I have been working on genealogy for about 5 years.
Two or three years ago I began attending the "Genies in the Desert" Genealogy Seminar held each year in the Parker Arizona Bluewater Casino Conference rooms the first Friday of December.
The speaker has been Geoffrey Rasmussen, the author of the Legacy Family Tree Genealogy Software. He is a dynamic speaker and so down to earth and very knowledgeable on his topics.
The subject of genealogy is dear to my heart since my grandmother gave my family a brown grocery sack with pencil written genealogy information from way way back. This was the basis of my research. Nowadays one doesn't have to drive across country to find info from censuses, military records, cemeteries, and relatives. Some information is still necessary by personal visits, whether to visit relatives, cemeteries, or courthouses, but it is getting more common to find info on the internet. The seminar I attended this week was about the technology of genealogy sharing and research. I learned that cemetery info is often found on www.findagrave.com . There is also a site called www.billiongraves.com. This even has a mobile app which allows one to take pictures of a gravestone, and upload the photo along with the GPS location of the gravestone's location.
Last spring I felt privileged to volunteer to help index the 1940 census. I really enjoyed doing it and due to the hard work of many volunteers all over the world, the census was indexed in approximately 3-4 months! This was all done while sitting in the comfort of my laz-e-boy recliner in my living room. My computer was the only tool needed. When someone needs information from the 1940 census, it is readily available online. In the past it would not have been available.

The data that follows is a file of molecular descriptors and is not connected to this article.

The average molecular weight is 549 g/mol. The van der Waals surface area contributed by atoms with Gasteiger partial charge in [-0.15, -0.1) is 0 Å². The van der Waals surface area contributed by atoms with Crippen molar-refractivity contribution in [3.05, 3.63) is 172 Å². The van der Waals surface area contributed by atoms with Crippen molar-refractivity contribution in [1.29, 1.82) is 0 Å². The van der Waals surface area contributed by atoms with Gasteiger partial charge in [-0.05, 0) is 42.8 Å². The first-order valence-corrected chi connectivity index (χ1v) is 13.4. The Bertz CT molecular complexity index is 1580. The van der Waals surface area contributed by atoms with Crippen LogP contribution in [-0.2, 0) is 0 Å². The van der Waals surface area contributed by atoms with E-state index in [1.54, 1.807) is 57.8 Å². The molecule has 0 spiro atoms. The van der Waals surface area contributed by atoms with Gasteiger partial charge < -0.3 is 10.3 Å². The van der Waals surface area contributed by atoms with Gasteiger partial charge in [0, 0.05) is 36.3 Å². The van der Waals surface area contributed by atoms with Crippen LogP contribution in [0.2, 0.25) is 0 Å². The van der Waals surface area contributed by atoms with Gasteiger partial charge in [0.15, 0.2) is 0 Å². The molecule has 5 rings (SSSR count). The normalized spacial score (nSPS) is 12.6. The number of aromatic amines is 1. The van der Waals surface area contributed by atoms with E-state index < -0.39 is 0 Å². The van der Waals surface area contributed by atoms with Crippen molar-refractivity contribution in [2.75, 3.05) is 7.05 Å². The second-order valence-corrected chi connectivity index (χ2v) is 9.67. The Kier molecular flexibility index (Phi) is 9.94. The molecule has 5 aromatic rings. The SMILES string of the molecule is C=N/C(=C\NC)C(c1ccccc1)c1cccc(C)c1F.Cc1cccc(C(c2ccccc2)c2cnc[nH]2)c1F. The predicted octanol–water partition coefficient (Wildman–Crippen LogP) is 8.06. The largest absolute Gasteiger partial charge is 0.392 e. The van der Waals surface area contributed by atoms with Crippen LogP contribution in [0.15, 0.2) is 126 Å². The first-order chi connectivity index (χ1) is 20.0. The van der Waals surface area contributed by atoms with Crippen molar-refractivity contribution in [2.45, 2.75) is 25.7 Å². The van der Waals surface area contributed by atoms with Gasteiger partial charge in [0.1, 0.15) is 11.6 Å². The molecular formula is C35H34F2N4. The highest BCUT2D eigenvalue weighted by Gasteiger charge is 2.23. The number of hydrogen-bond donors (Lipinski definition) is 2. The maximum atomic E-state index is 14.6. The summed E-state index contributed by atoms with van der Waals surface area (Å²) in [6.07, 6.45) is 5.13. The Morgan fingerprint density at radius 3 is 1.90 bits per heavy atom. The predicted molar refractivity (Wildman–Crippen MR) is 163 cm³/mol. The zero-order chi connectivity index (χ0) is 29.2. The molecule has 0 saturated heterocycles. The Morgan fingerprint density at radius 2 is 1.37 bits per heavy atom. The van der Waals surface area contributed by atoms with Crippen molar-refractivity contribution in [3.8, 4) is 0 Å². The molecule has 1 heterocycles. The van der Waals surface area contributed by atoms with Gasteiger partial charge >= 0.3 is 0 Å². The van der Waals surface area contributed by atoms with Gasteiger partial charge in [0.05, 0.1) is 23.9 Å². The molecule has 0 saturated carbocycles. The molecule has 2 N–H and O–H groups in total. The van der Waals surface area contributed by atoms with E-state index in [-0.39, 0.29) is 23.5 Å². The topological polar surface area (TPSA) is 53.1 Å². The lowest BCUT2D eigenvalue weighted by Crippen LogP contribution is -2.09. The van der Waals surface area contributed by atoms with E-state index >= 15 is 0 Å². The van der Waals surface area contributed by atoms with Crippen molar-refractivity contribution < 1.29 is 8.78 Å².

I was interested in a divorce that occurred in my family in about 1925. I didn't even know where it occurred. I went to visit a cousin, and she and I decided to try the courthouse in a nearby county. The family had lived in that county when they were first married. We drove to the courthouse and went into the clerk's office. They allowed us to look but no one helped us to understand the filing system. We looked in the big books in the records room and wrote down what we found but it gave only coded info which we did not understand. We were about to leave, feeling defeated, when we spoke to another clerk, who insisted in helping us understand the codes. She explained that the codes were references to the storage boxes that the original court papers were stored in. So that clerk showed us the boxes and in them we found the original divorce papers from 1926, along with the custody battles that followed the divorce. None of this info was available online and a visit to the courthouse was the only way to get the facts. If I had been unable to go to the courthouse I could have hired a genealogy researcher to do the legwork for me, but I really enjoyed the time getting to know my cousin.
Sometimes family stories are happy, sometimes sad, but usually interesting regardless.